I have been fascinated by the book covers of titles by Charlie Holmberg for quite sometime but the books were really expensive. Recently Amazon offered a free subscription to Kindle books for a month and I realized all of her books were available free under this offer. Boo-ya!!!!! Could this get any better?
I started with the Fifth Doll which has a pretty intriguing blurb and even more interesting cover. I am fascinated with the concept of Matryoshka Dolls which is from Russia. A set of identical hand painted wooden dolls of varying sizes, nest into each other to form a layer of 5-7 dolls. There is a central seam that run some all along it and one can twist them open.
Title: The Fifth Doll
Author: Charlie N Holmberg
Genre: Fantasy fiction
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The book opens onto the life of 26 year old Matrona, whose parents own a dairy where she helps out. Her wedding has been fixed to the village butcher and together with her pregnant friend Roksana, she is going through an old trunk in her house to gather up her mothers wedding finery. While emptying out the trunk, they chance upon a cloth doll which once belonged to her younger sister Esfir. She was three days old when she vanished from the cradle, leaving her parents broken hearted for the past twenty years.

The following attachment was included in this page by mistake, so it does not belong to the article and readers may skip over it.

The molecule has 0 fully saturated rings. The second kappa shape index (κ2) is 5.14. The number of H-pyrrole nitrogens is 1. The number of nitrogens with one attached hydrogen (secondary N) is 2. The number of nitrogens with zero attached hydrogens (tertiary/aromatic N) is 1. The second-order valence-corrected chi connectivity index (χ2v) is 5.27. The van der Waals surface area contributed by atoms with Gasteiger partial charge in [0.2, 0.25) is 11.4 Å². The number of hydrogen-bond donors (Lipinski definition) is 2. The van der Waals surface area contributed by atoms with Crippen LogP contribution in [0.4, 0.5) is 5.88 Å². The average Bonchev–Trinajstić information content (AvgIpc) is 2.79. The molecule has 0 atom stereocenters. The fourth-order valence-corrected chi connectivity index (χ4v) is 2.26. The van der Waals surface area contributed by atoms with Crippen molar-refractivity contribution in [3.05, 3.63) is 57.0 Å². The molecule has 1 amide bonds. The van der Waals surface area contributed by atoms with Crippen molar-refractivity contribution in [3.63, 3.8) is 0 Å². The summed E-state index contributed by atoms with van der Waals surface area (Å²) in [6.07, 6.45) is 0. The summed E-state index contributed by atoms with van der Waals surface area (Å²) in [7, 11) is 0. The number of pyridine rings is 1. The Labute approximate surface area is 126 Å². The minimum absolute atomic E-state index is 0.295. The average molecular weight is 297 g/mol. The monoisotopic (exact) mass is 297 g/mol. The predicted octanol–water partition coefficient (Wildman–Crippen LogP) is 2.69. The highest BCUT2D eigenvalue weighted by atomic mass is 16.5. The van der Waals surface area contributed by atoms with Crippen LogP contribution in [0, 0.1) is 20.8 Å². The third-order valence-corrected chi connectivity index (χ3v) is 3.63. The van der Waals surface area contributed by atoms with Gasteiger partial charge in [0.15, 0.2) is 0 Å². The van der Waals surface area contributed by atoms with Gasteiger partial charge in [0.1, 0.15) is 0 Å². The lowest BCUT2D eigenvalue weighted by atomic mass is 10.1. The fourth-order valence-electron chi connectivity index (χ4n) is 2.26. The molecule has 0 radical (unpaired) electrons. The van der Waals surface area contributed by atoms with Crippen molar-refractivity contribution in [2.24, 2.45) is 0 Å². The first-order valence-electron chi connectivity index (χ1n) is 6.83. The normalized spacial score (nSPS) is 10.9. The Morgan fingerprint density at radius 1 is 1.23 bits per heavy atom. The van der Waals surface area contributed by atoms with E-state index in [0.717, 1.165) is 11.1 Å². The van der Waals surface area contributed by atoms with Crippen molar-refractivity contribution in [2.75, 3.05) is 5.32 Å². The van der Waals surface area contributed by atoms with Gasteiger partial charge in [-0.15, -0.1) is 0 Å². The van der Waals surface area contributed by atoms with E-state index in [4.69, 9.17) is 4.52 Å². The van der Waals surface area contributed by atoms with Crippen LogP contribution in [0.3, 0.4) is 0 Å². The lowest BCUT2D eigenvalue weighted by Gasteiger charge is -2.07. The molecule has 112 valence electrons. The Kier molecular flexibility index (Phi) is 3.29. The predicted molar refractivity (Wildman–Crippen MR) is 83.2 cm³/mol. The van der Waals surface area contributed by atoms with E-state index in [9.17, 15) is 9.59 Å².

Matrona has mixed feelings about her upcoming nuptials to Fedora as she harbours “feelings” for 19 years old Jaska who is the potters son. Clamping her thoughts down, she tries to feel grateful for beiing engaged after all.
One day, she stumbles into the study of the village tradesman Slava by accident and is entranced by the curious sight of hand painted wooden dolls sitting on shelves. On closer inspection, she realised that there was a doll for every villager. While she is marvelling at the similarity in facial features, she picks up her fathers doll and absent mindedly twists it open from the seam. Startled by the sound of someone outside, she flees from there.
Back home, she is horrified to see her father in a dazed state, mumbling occasionally. She is convinced it’s got something to do with the doll and hurries back next morning to undo her deed.
“He was still as an oak trunk, silent as a candle.”
Slava opens the door for her expectantly as he is happy to have discovered an apprentice on whom he can pass on this knowledge. Stunned, Matrona quizzes him about such sorcery and wants nothing to do with it. But he threatens to harm her family if she doesn’t comply. He wants her to disconnect from the village and find her centre as guided by him.
Unwillingly she agrees and goes through the steps of opening up each of her doll with an interval of three days between them. Every opening brings her emotional pain at different levels and leaves her drained. After the fourth layer has been opened, Slava tells her that she herself is the fifth doll.
Matrona now can see through people and pick up their thoughts and fears. Tragedy strikes when her best friend follows her one day and discovers the dolls too. Roksana steals her doll and opens all the layers instantly. This renders her insane and Slava then explains to Matrona the reason for three days gap. He also explains why Olia, Jaska’s mother is so mad and hasn’t been cured.